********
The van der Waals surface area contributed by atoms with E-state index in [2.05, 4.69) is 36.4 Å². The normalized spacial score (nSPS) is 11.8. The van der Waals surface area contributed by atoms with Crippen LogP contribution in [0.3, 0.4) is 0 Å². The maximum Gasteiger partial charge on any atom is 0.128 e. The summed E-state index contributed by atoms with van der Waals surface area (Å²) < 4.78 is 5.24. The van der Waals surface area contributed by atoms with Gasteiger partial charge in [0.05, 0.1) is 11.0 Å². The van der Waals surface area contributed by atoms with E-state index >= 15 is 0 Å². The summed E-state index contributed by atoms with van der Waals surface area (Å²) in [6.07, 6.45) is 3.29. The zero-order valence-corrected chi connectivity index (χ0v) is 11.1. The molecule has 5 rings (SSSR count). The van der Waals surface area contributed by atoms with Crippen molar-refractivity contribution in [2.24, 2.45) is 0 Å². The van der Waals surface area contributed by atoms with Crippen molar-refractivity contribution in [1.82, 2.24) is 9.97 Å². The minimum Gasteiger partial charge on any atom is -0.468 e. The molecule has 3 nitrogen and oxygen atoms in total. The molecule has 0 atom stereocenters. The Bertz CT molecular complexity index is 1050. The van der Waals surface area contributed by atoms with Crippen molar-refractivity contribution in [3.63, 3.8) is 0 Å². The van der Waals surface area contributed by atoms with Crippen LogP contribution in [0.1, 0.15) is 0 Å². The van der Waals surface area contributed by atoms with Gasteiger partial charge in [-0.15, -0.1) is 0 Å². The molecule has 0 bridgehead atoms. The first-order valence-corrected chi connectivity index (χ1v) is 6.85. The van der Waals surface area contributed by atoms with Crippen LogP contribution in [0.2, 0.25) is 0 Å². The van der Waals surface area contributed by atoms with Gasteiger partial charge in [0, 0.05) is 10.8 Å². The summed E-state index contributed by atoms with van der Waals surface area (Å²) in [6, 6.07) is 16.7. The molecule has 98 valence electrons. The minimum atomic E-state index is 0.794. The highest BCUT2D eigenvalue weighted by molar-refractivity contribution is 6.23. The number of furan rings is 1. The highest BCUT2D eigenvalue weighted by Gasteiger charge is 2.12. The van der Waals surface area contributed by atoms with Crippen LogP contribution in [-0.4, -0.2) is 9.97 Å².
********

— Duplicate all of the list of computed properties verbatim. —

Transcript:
The van der Waals surface area contributed by atoms with E-state index in [2.05, 4.69) is 36.4 Å². The normalized spacial score (nSPS) is 11.8. The van der Waals surface area contributed by atoms with Crippen LogP contribution in [0.3, 0.4) is 0 Å². The maximum Gasteiger partial charge on any atom is 0.128 e. The summed E-state index contributed by atoms with van der Waals surface area (Å²) < 4.78 is 5.24. The van der Waals surface area contributed by atoms with Gasteiger partial charge in [0.05, 0.1) is 11.0 Å². The van der Waals surface area contributed by atoms with E-state index >= 15 is 0 Å². The summed E-state index contributed by atoms with van der Waals surface area (Å²) in [6.07, 6.45) is 3.29. The zero-order valence-corrected chi connectivity index (χ0v) is 11.1. The molecule has 5 rings (SSSR count). The van der Waals surface area contributed by atoms with Crippen molar-refractivity contribution in [2.24, 2.45) is 0 Å². The van der Waals surface area contributed by atoms with Crippen molar-refractivity contribution in [1.82, 2.24) is 9.97 Å². The minimum Gasteiger partial charge on any atom is -0.468 e. The molecule has 3 nitrogen and oxygen atoms in total. The molecule has 0 atom stereocenters. The Bertz CT molecular complexity index is 1050. The van der Waals surface area contributed by atoms with Crippen molar-refractivity contribution in [3.63, 3.8) is 0 Å². The van der Waals surface area contributed by atoms with Crippen LogP contribution in [0.1, 0.15) is 0 Å². The van der Waals surface area contributed by atoms with Gasteiger partial charge in [-0.15, -0.1) is 0 Å². The molecule has 0 bridgehead atoms. The first-order valence-corrected chi connectivity index (χ1v) is 6.85. The van der Waals surface area contributed by atoms with Crippen LogP contribution in [0.2, 0.25) is 0 Å². The van der Waals surface area contributed by atoms with Gasteiger partial charge in [0, 0.05) is 10.8 Å². The summed E-state index contributed by atoms with van der Waals surface area (Å²) in [6, 6.07) is 16.7. The molecule has 98 valence electrons. The minimum atomic E-state index is 0.794. The highest BCUT2D eigenvalue weighted by molar-refractivity contribution is 6.23. The number of furan rings is 1. The highest BCUT2D eigenvalue weighted by Gasteiger charge is 2.12. The van der Waals surface area contributed by atoms with Crippen LogP contribution in [-0.4, -0.2) is 9.97 Å².